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Pay The Damn Taxes

by Dave Pratt

In The Ultimate Legacy, Dr. Don Jonovic says that the most critical issues in an estate plan are:

  1. Who will run what?
  2. Who will own what?
  3. How will you make sure you have the capacity to pay the taxes so that the first two things can actually happen?


The transfer of authority can be even more contentious than the transfer of assets. Assets are just things and things can be replaced. With authority comes control, and when it is given it implies respect.  


Many families confuse ownership with management. Just because someone owns a business doesn’t mean they ought to be running it. Birth order and gender should not have any influence over roles in the family business. Some families would be smart to hire professional non-family management to run the business. Regardless of who manages what, management positions should be based on competency.  


Asset transfer is another potentially divisive issue. Intellectually we know that the equal distribution of assets isn’t necessarily fair. Yet emotionally we may have a hard time justifying the unequal distribution. The problem is compounded when all of our assets are tied up in the ranch. That makes it very difficult to distribute assets equally without wrecking the operation.  


One solution may be to leave the land in an undivided interest to our children. There should be some kind of buy-sell agreement in place so if one sibling wants to take his money and run, he can without breaking up the ranch. Typically the purchase value of the shares would be steeply discounted from the market value of the property. This way it doesn’t force the others to sell out to satisfy the one who wants out. The operating business would be given, sold or leased to just one heir. That heir would pay market rate rent to the land ownership group of which he or she is a part.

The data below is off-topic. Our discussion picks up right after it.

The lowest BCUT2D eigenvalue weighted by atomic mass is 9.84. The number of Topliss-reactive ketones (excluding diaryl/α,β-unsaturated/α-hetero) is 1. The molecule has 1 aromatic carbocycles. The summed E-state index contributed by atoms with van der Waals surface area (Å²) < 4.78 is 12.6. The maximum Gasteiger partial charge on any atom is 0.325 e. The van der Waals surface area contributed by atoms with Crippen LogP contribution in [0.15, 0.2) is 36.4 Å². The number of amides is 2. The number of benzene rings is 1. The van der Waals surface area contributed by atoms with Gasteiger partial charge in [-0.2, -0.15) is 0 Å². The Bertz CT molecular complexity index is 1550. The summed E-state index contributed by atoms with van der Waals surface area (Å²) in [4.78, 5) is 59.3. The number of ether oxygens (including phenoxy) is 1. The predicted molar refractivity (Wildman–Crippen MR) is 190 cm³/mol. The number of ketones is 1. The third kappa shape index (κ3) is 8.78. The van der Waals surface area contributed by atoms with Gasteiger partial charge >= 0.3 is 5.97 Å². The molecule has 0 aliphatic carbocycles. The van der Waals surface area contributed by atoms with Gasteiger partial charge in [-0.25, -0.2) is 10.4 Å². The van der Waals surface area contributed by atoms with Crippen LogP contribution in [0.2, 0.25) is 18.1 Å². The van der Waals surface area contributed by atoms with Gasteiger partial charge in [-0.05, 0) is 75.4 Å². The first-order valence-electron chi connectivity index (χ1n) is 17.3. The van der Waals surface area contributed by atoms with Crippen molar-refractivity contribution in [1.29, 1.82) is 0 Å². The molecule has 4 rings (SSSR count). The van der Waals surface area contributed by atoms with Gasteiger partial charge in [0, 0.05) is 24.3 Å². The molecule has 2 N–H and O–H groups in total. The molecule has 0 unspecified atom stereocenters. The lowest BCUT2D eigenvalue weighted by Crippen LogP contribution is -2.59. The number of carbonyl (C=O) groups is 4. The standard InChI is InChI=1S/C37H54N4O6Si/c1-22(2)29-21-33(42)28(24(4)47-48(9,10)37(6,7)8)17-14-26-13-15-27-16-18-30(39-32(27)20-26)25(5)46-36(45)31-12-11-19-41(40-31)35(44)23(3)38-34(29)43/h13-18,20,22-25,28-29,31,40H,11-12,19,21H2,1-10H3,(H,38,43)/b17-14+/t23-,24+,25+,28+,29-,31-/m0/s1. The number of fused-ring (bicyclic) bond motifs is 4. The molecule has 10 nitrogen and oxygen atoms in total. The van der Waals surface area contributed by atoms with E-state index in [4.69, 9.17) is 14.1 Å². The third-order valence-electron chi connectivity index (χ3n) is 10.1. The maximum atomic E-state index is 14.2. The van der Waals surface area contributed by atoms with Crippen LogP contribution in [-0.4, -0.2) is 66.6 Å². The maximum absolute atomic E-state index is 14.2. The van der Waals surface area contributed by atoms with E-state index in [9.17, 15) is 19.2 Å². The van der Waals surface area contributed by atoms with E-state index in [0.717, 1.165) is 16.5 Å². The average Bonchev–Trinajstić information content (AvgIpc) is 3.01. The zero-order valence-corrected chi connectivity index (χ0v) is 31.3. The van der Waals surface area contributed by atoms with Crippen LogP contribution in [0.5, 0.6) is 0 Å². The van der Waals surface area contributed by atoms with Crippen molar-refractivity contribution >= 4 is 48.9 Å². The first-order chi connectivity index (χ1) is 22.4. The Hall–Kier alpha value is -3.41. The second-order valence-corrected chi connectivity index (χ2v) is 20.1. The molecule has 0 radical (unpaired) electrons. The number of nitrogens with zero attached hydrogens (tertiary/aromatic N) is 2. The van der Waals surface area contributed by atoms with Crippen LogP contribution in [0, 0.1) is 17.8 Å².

No one wants to pay more taxes than they have to, but don’t let tax avoidance drive your plan. Look for ways to minimize your tax liability after you have decided how to grow and protect owner value, provide for your needs in retirement, transition the management to the next generation and distribute the assets of your estate.  


I worked with one family who jumped at an opportunity to avoid a potentially big tax bill without doing these other things first. It set the stage for an emotional and legal nightmare for everyone. They may have avoided the tax man but they didn’t avoid the lawyers and they may lose the ranch. Placing tax avoidance as your number one priority can be a very expensive strategy.

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